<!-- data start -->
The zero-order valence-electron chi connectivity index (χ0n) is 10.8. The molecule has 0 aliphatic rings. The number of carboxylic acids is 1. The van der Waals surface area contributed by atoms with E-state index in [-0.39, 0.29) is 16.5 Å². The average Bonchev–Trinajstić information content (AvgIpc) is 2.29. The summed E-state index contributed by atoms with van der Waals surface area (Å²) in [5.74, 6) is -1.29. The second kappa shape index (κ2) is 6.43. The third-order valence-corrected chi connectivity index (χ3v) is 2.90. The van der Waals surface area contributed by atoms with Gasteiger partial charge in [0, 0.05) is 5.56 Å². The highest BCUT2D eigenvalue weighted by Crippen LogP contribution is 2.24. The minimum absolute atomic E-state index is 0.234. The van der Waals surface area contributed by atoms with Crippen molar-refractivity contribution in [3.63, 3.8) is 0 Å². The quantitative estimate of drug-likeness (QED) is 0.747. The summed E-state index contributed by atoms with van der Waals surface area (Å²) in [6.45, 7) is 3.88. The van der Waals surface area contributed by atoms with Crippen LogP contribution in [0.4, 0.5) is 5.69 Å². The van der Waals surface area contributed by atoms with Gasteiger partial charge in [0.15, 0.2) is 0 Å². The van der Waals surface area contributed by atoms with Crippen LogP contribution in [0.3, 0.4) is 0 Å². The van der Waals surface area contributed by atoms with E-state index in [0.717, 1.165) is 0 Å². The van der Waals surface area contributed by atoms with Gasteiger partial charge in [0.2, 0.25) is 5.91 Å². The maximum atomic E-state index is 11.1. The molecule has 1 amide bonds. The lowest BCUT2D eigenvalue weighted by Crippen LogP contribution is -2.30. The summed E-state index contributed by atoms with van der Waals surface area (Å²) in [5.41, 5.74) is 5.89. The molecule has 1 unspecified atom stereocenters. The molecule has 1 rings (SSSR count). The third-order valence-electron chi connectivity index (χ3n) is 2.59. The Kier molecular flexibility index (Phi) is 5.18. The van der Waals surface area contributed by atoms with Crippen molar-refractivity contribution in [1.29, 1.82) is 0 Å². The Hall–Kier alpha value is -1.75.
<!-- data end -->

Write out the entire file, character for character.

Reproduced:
The zero-order valence-electron chi connectivity index (χ0n) is 10.8. The molecule has 0 aliphatic rings. The number of carboxylic acids is 1. The van der Waals surface area contributed by atoms with E-state index in [-0.39, 0.29) is 16.5 Å². The average Bonchev–Trinajstić information content (AvgIpc) is 2.29. The summed E-state index contributed by atoms with van der Waals surface area (Å²) in [5.74, 6) is -1.29. The second kappa shape index (κ2) is 6.43. The third-order valence-corrected chi connectivity index (χ3v) is 2.90. The van der Waals surface area contributed by atoms with Gasteiger partial charge in [0, 0.05) is 5.56 Å². The highest BCUT2D eigenvalue weighted by Crippen LogP contribution is 2.24. The minimum absolute atomic E-state index is 0.234. The van der Waals surface area contributed by atoms with Crippen molar-refractivity contribution in [3.63, 3.8) is 0 Å². The quantitative estimate of drug-likeness (QED) is 0.747. The summed E-state index contributed by atoms with van der Waals surface area (Å²) in [6.45, 7) is 3.88. The van der Waals surface area contributed by atoms with Crippen LogP contribution in [0.4, 0.5) is 5.69 Å². The van der Waals surface area contributed by atoms with Gasteiger partial charge in [0.15, 0.2) is 0 Å². The van der Waals surface area contributed by atoms with Crippen LogP contribution in [0.3, 0.4) is 0 Å². The van der Waals surface area contributed by atoms with E-state index in [0.717, 1.165) is 0 Å². The van der Waals surface area contributed by atoms with Gasteiger partial charge in [0.2, 0.25) is 5.91 Å². The maximum atomic E-state index is 11.1. The molecule has 1 amide bonds. The lowest BCUT2D eigenvalue weighted by Crippen LogP contribution is -2.30. The summed E-state index contributed by atoms with van der Waals surface area (Å²) in [5.41, 5.74) is 5.89. The molecule has 1 unspecified atom stereocenters. The molecule has 1 rings (SSSR count). The third-order valence-electron chi connectivity index (χ3n) is 2.59. The Kier molecular flexibility index (Phi) is 5.18. The van der Waals surface area contributed by atoms with Crippen molar-refractivity contribution in [1.29, 1.82) is 0 Å². The Hall–Kier alpha value is -1.75.